Edmund Burke’s Noble Lie (Reflections 3)

After defending the English Revolution of 1688 as a thing of a different and more respectable sort than the French Revolution of 1789, Burke goes on to argue against universal rights in favor of the particular rights of particular people. He believes that people receive their rights through inheritance from past practice, and that the … More Edmund Burke’s Noble Lie (Reflections 3)

Between Cave and Clean Air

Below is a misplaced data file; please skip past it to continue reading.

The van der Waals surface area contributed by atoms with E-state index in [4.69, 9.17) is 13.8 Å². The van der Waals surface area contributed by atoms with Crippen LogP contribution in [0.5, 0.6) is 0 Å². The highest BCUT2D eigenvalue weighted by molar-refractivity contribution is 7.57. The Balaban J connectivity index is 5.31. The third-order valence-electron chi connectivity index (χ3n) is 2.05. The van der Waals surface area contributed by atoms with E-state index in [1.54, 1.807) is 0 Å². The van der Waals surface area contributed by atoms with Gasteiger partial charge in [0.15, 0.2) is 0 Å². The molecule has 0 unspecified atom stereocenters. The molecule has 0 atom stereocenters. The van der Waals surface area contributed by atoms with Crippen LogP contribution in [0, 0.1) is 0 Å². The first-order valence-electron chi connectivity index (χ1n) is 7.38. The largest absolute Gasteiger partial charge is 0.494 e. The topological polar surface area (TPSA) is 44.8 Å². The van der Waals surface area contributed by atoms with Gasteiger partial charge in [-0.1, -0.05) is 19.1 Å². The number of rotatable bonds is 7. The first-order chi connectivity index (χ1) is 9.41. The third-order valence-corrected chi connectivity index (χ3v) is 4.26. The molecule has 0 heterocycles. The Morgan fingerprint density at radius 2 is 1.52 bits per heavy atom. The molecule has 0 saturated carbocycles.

Do you discern the patience, the love, that Socrates felt for the damned? When homely, old, but infinitely wiser and hence more beautiful Socrates told Alcibiades he could lie beside him and on the other side Agathon could lie, did he exercise the utmost in self-control for the sake of Love, able to love them both while not even being capable of being pulled by either one of them into the chained space of the cave? … More Between Cave and Clean Air